Lessons from cybersecurity programs in power plants

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Dave McMullan of Xcel Energy and Jeff Reams from Grant County PUD presented two case studies on ‘Security in Real Life’ at the recent Power Gen International conference.

The industry’s challenges discussed at the meet were equipment challenges like aging infrastructure, mechanical interruption, plant performance, and instrumentation. The human factors included issues such as more technology, retiring workforce, fewer specialists, fewer incoming workers, and inexperienced workers.

The presentation touched upon control systems (disparate systems and equipment failures) as well as compliance and security issues like EPA, NERC/CIP, natural disasters, unintentional insider threats and targeted cyber attacks.

The case study focused on the following questions:

Does compliance ensure systems are secure? Does a strong security program ensure compliance? Is there a difference? What can we learn?

Below are excerpts from the presentation:

Case 1 – Xcel Energy - Pawnee

• No compliance obligations under NERC CIP V3

• Practical approach

• Secure systems to prevent hackers and attacks

Case 2 – Grant County PUD

• Critical assets under NERC CIP V3

• Must be auditably compliant

• Compliance first, security best practices second

Xcel Energy – Dave McMullan – Technical Resources and Compliance

 Pawnee Station – 540MW fossil

 Ovation 3.5.0 with OSC 3.0 (includes Intrusion Detection)

Security Approach at Xcel Pawnee

·         No compliance obligations under NERC CIP V3

·         Drivers for security

1. Secure systems – Do the right thing

2. Don’t get hacked

3. Stay out of the media

·         Security program strategy

– Documented program and policies avoid NERC specific language - focuses on security best practices

– Practical approach without going overboard


– Separation between IT and OT – plants control DCS networks

– Tight control of DCS network

– Deployed Ovation Security Center (OSC)

Technologies deployed and processes implemented

Technologies include Ovation Security Center (antivirus, patch management, whitelisting, SIEM & IDS, no external connection) and user accounts (shared by role), back to back firewalls, monthly backups, and trusted USB drives.

Processes & Procedures include physical security controls, identified interconnection rules and rules for control system connections, documentation requirements, training, and evergreen program every three years.

Challenges & lessons learned

Challenges – Training

• Teaching individuals “the right thing to do” when it comes to security

• Understanding technology, OSC learning curve

– Manpower to manage systems

– IT/OT mutual distrust

Lessons Learned

– Keys to a successful security program

• Communication, Communication, Communication

• Understanding, training, familiarity

• Demonstrate benefits, relate to home use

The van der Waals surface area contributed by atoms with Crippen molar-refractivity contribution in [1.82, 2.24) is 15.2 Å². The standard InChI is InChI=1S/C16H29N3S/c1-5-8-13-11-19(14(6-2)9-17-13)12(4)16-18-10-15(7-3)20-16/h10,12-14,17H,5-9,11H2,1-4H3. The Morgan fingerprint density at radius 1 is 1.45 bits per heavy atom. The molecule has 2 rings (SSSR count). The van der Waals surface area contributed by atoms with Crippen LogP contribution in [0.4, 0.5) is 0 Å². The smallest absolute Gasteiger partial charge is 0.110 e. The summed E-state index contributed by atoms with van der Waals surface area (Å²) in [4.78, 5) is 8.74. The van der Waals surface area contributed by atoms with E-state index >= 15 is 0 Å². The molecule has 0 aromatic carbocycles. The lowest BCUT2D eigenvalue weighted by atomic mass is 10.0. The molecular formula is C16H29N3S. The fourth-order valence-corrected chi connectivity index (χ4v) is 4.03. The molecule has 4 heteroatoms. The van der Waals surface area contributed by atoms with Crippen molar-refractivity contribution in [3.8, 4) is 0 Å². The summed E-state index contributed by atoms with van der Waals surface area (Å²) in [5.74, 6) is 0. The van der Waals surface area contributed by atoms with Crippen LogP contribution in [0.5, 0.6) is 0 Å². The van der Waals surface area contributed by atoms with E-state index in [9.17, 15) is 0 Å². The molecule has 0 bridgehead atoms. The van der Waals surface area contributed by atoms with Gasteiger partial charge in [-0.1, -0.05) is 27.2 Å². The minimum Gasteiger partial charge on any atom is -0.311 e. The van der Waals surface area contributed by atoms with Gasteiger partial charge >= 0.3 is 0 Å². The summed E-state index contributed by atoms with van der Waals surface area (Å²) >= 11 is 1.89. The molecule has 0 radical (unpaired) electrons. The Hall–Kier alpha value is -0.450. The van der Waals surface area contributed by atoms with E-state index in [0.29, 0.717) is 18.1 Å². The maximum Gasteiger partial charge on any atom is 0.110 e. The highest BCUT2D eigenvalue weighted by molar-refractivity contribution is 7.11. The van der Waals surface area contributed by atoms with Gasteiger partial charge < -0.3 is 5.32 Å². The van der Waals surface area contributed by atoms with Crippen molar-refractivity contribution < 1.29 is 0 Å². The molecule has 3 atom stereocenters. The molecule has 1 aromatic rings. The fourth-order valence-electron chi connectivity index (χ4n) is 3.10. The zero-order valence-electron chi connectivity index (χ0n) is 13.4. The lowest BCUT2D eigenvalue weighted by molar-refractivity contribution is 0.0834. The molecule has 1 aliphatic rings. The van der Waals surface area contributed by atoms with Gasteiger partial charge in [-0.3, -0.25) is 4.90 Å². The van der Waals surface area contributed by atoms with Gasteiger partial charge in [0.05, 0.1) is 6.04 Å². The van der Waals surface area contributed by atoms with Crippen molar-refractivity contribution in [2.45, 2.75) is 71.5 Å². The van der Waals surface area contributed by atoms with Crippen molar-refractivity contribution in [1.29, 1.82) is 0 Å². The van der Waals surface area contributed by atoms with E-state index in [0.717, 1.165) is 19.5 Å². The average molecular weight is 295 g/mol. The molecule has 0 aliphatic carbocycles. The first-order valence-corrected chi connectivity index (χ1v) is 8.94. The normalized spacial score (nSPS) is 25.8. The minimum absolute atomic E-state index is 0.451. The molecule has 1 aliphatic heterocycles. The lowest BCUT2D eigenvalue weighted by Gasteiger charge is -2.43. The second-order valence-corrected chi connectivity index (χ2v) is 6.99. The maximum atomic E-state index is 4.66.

– OSC reduces burden

• Patch deployment reduced from 4 days to 4 hours

What’s Next for Xcel Energy

 Compliance obligations under NERC CIP V5

 Review existing processes and procedures annually

 Re-evaluate and modify policies to follow best practices

 Drive to meet NERC CIP V5 low risk requirements by end of 2014

 Implement OSCs at Xcel sites in Minnesota

Systems Support Engineer Jeff Reams’s presentation highlighted two hydroelectric powerhouses on Columbia River and showcased WECC Audits in June 2011 and June 2014. The two powerhouses were Priest Rapids Dam (10 Units – 950 MW) and Wanapum Dam (10 Units – 1,100MW; 550MW reduced head)

Security approach at Grant County PUD

 Control rooms listed as critical assets under CIP-002

 Drivers for security

– Compliance obligations

– Eliminate self reports

– Secure the Ovation DCS system

 Compliance program strategy

– Documented compliance program and procedures

– Separation between IT and OT – plants control DCS networks but supported from Telecom/Cyber Security engineers

– Only assets on the DCS network are identified as CCA

– Peripheral devices moved to business network or DMZ

– Deployed Ovation Security Center (OSC)CIP Process Owners

Senior Management “volunteered” staff to be Process Owners responsible for each of the CIP Standards

Technologies deployed and processes implemented

The technologies deployed were Ovation Security Center (antivirus, patch management, whitelisting, SIEM (cyber asset), physical security controls, Document Management System, and daily backups via IT.

Processes & Procedures

 Comprehensive processes and procedures cover both EMS and GMS

 Protected Information


 User Accounts

– Shared for operators

– Unique accounts for engineers

 Planned system upgrades program every 5 years


Manpower – security is a one man show

– Finding time to keep up with compliance

OSC Learning Curve – new skill set

– OSC appliances not engineer friendly

Evidence collection – finding good apps

– Grabbing ports, services, account data

– Change management difficult

Consistency between systems

– GMS and EMS use different tools

– Different forms of evidence

Minimizing CIP impact when upgrading equipment

Lessons Learned

Dedicate resources for cyber security

– CIP changes your org chart

– One person per system is not nearly enough

Take time to learn the standards and find technology than can help with tasks

Require others to follow procedures

Procrastinate and you will pay later

Trivial information now could be evidence later

– Email notifications

– Team meeting notes

What’s Next for Grant County PUD

 Already starting to review existing compliance program against NERC CIP V5 requirements

 Moving to SharePoint for document management

 Process Owners assigned to CIP-010 and CIP-011

 Modify current procedures for V5 changes

 Train next generation of cyber security enthusiasts